Title: The Book Thief
Author: Markus Zusak
Pages: 552 pages
Published: March 14th, 2006
Genre: Historical Fiction
It is 1939. Nazi Germany. The country is holding its breath. Death has never been busier, and will be busier still.By her brother's graveside, Liesel's life is changed when she picks up a single object, partially hidden in the snow. It is The Gravedigger's Handbook, left behind there by accident, and it is her first act of book thievery.So begins a love affair with books and words, as Liesel, with the help of her accordian-playing foster father, learns to read. Soon she is stealing books from Nazi book-burnings, the mayor's wife's library, wherever there are books to be found.But these are dadangerousimes. When Liesel's foster family hides a Jewish fist-fighter in their basement, Liesel's world is both opened up, and closed down.In superbly crafted writing that burns with intensity, award-winning author Marcus Zusak has given us one of the most enduring stories of our time.
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After an endless amount of recommendations and a horde of crazy fangirling teenagers, I decided to pick up the historical fiction novel, The Book Thief. I'm slightly impressed by how much I enjoyed this book. It's been a goal of mine to read more of the genres I tend to neglect. So I guess, here's to historical fiction being my new favorite genre!
Historical fiction is the perfect genre to be reading during the winter time. It was time for me to finally read this book. I had to take some thorough notes for this book because I haven't read historical fiction in so long. I don't quite remember how to comprehend what I'm reading.
The Unique Narrator The narrator of this book was Death. And although it's not totally given to us that it certainly is Death, it is definitely implied that it is some spiritual being close to the Grim Reaper. When we first think about WWI and the regime of Hitler, the first think we think about is death. Therefore, I think it was quite appropriate Mr. Zusak to tell the story from a POV that was well familiar with death and was even perhaps associated with it.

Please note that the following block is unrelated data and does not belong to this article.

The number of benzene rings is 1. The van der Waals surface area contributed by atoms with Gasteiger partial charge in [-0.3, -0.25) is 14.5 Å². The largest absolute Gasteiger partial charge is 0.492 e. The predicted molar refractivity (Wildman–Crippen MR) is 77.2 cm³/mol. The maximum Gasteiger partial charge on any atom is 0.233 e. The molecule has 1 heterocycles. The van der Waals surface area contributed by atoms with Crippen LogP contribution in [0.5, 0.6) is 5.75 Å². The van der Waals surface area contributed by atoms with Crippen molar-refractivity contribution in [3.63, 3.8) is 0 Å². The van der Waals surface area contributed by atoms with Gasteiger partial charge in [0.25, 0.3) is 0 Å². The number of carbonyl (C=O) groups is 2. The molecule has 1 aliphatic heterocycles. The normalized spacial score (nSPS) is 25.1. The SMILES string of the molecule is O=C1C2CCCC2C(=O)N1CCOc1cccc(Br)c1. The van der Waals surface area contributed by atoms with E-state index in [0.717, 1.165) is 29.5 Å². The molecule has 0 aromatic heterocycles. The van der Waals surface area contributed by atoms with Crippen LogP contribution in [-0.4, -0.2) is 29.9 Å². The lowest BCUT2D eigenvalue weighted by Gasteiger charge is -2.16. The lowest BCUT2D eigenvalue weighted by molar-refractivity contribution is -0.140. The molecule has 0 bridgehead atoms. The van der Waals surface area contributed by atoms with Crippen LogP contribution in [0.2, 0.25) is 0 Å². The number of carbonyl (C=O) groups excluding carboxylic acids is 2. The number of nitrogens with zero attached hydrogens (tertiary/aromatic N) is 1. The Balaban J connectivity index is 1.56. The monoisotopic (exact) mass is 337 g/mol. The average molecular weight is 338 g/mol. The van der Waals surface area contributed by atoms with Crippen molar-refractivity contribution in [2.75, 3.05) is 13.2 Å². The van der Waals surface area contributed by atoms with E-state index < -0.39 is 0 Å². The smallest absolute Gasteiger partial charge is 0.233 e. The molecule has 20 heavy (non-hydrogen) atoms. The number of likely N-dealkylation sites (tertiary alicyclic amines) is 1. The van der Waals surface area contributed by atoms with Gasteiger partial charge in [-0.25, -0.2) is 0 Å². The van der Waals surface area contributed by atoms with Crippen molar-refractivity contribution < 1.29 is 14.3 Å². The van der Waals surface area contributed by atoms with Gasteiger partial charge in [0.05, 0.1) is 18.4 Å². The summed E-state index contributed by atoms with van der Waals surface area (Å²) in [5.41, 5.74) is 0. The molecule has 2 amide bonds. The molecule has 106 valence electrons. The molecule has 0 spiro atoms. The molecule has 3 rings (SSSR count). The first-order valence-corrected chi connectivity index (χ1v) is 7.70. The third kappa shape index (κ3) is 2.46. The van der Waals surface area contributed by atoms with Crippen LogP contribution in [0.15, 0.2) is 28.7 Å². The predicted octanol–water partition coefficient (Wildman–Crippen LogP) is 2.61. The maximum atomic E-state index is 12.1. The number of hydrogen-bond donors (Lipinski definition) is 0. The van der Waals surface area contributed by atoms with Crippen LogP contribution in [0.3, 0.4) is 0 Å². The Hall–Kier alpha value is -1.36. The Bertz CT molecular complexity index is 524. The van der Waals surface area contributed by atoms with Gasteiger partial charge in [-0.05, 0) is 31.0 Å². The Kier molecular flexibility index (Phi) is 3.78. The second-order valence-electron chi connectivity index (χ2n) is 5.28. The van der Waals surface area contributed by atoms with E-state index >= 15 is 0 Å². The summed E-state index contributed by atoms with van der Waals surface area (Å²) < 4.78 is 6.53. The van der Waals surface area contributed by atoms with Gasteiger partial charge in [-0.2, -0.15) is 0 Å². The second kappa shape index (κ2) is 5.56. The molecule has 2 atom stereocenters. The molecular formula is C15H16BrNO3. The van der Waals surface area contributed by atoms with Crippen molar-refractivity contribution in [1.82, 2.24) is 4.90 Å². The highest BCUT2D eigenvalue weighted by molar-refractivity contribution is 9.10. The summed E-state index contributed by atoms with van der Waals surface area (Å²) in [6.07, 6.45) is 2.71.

The Writing I don't think I've ever read such ingenious writing before. The writing flowed perfectly and even though this was a quite lengthy book, I had no trouble flying through it. The title chapters foreshadowed what the next part of the story would be about. And the power of his words made the tense times in the story very nerve-racking and the elated parts in the book very enjoyable.
The Characters If you were to take all of these characters and drop them into different books, they wouldn't fit well with that book because Marcus Zusak's class are utterly phenomenal and unique. They were meant to be in this book and in within its story. There wasn't a single dull moment for either of them. And throughout the book I had to say that my favorite character was Hans Hubberman, the foster father of the main protagonist. He was oddly the most considerate character I've ever read about in a book and he was selfless, putting Liesel's needs before his own.
The Historical Aspects I think the fact that this book was interwoven with the time period of the early 1940's was really unique. Because in the early 1940's there was so much going on in history, like WWI and, of course, there was Adolf Hitler. Whether Marcus Suzak actually experience this time in period or did the proper research, the historical facts were superbly intertwined with the story of the book. I couldn't help but enjoy reading about it.
The Feels Back and forth, left and right, this book made me shatter and curl myself up into a ball! Don't read this book if you weren't mentally stable for The Fault In Our Stars by John Green. I couldn't help crying at the end. And for anyone who has read this, what did you think about that ending?
After I finished the book I immediately went to watch the movie on my computer. In all honestly I loved the book a little bit more. I think it's probably safe to say that The Book Thief was my favorite read of 2014.